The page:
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MEXICO CITY — Three men dressed as mariachi musicians were being sought Saturday by authorities after gunmen with rifles and pistols killed four people and injured at least nine in a downtown tourist plaza.
After years of keeping a lid on the worst violent crime that has plagued Mexico, its capital has seen homicides surge since 2014 to record levels, presenting a major challenge to an incoming city government that has vowed a clean-up.
In a statement, police said the victims in Friday's shootings were killed at an intersection on the edge of Plaza Garibaldi, a major tourist destination packed with mariachi bars, just as the capital was kicking off independence day weekend celebrations.
Mexico City prosecutors' office said at least one foreigner was among those wounded.
The victims had been at a restaurant when the shooting started around 10 p.m., local media reported, adding that forensic officials had counted more than 60 bullet cases at the scene.
"People were screaming and running," said a disabled woman who sells cigarettes in Garibaldi, shortly after hearing what she thought were fireworks. She declined to be identified.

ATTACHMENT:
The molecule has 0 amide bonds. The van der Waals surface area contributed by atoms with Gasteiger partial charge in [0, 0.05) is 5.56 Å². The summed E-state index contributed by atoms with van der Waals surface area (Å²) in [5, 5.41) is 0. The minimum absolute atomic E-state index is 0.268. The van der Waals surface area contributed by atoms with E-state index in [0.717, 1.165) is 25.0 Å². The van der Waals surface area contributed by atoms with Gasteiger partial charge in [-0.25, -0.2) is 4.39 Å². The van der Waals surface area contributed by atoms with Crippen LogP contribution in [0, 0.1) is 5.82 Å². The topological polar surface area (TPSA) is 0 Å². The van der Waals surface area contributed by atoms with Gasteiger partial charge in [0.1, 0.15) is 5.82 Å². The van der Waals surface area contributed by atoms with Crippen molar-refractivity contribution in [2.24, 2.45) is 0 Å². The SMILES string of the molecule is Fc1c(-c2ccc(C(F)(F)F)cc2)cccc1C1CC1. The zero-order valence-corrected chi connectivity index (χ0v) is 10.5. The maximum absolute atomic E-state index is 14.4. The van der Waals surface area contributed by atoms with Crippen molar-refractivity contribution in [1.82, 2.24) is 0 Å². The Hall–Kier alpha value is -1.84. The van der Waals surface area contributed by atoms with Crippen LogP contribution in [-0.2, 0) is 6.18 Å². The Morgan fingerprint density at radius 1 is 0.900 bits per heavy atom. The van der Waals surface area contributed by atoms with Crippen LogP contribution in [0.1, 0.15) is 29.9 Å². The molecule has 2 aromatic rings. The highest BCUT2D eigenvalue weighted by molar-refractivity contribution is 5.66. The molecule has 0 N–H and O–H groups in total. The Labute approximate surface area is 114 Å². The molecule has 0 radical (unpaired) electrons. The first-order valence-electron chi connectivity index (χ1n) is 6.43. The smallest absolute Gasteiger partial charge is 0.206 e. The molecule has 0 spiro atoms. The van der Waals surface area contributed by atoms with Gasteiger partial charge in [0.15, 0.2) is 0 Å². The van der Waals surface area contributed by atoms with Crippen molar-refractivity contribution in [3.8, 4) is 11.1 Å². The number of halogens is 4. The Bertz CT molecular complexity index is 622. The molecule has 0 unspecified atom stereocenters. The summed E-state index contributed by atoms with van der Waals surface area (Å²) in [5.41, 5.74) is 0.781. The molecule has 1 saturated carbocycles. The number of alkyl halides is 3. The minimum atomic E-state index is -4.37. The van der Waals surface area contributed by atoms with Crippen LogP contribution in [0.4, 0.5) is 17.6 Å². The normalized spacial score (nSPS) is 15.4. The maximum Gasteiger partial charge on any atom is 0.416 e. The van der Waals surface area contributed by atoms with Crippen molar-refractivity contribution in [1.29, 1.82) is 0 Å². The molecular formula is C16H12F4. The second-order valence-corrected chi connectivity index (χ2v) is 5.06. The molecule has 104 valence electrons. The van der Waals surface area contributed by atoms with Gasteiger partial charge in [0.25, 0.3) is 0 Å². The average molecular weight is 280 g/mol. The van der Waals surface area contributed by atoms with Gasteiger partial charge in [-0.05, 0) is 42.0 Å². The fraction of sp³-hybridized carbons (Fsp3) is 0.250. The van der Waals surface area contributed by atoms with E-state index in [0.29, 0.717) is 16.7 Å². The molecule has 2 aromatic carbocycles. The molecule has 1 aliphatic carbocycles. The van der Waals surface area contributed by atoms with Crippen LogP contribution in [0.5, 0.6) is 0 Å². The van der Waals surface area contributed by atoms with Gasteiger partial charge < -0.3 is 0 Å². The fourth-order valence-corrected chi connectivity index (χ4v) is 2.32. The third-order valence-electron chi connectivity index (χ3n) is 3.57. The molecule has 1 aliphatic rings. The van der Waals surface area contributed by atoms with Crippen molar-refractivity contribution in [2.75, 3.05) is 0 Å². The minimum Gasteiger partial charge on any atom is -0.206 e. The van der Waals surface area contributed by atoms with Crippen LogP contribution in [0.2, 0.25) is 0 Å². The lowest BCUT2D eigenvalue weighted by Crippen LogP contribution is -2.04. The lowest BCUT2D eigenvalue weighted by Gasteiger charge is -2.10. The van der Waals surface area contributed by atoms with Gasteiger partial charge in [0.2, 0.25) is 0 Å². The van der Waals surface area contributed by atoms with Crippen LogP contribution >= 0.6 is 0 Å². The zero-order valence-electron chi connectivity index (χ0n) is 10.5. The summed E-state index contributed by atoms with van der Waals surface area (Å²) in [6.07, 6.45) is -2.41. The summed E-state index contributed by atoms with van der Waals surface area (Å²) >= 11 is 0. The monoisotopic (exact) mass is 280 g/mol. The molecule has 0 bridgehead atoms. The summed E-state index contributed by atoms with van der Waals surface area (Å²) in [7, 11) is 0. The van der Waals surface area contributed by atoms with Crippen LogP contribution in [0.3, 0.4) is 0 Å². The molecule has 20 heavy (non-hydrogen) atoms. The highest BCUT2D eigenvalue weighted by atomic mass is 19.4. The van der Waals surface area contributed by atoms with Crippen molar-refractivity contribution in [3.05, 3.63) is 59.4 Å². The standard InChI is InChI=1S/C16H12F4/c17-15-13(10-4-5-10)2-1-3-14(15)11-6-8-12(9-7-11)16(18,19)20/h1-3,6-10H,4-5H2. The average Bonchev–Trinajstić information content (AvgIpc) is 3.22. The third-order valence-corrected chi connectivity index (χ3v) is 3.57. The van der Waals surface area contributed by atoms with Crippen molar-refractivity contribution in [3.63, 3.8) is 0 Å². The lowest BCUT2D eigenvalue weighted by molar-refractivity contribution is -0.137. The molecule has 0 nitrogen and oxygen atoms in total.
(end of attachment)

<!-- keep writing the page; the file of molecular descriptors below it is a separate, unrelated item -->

The identities of the dead were not immediately clear, but the Milenio newspaper said they were men. Another newspaper said two of the injured were women.
Four of the injured were hurt as the gunmen fled, Mexico City police chief Raymundo Collins told reporters.
"Nothing like this has ever happened before," said Samuel, a man who added that he had worked for 30 years around the square in one of the world's biggest, most populous cities. He declined to give his last name.
Videos on social media and television showed a heavy police presence, with the attack site cordoned off and yellow markers where the bullet casings fell, but dozens of people continued to drink and listen to live music nearby.
Police blame much of the capital's crime on retail drug dealing and protection rackets run by violent gangs, though the government says at least one of these has links to a major national trafficking group, the Jalisco New Generation Cartel.
Plaza Garibaldi borders one of Mexico City's most notorious neighborhoods, Tepito, home to La Union gang police say is behind a spurt in drug-dealing and protection rackets.
In August, police arrested the presumed leader of the gang, Roberto Moyado Esparza "El Betito". Since then, the Tepito neighborhood has suffered a wave of violence, including several killings.
Garibaldi, on the edge of the touristy, colonial historic center of Mexico City, is known for seedy strip clubs and dive bars, aside from mariachis.
In 2013, U.S. civil rights leader Malcolm X's grandson, Malcolm Shabazz, was beaten to death near the square after a dispute over a nightclub bill.